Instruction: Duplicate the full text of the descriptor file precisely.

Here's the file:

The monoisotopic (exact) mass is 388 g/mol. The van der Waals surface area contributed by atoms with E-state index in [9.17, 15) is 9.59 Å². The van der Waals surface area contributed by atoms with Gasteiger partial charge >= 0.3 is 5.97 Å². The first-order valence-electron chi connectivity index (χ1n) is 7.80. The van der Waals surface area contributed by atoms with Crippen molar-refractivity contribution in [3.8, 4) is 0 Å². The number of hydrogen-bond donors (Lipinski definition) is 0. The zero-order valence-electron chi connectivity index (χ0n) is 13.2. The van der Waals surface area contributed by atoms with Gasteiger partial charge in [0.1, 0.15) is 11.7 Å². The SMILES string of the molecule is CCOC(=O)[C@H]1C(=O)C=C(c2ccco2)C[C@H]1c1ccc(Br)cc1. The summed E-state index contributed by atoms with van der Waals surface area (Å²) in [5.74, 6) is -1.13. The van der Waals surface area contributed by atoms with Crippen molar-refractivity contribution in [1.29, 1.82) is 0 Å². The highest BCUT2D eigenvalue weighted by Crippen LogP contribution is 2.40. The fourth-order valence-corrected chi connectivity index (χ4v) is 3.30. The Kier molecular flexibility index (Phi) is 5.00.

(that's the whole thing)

The monoisotopic (exact) mass is 388 g/mol. The van der Waals surface area contributed by atoms with E-state index in [9.17, 15) is 9.59 Å². The van der Waals surface area contributed by atoms with Gasteiger partial charge >= 0.3 is 5.97 Å². The first-order valence-electron chi connectivity index (χ1n) is 7.80. The van der Waals surface area contributed by atoms with Crippen molar-refractivity contribution in [3.8, 4) is 0 Å². The number of hydrogen-bond donors (Lipinski definition) is 0. The zero-order valence-electron chi connectivity index (χ0n) is 13.2. The van der Waals surface area contributed by atoms with Gasteiger partial charge in [0.1, 0.15) is 11.7 Å². The SMILES string of the molecule is CCOC(=O)[C@H]1C(=O)C=C(c2ccco2)C[C@H]1c1ccc(Br)cc1. The summed E-state index contributed by atoms with van der Waals surface area (Å²) in [5.74, 6) is -1.13. The van der Waals surface area contributed by atoms with Crippen molar-refractivity contribution in [1.29, 1.82) is 0 Å². The highest BCUT2D eigenvalue weighted by Crippen LogP contribution is 2.40. The fourth-order valence-corrected chi connectivity index (χ4v) is 3.30. The Kier molecular flexibility index (Phi) is 5.00.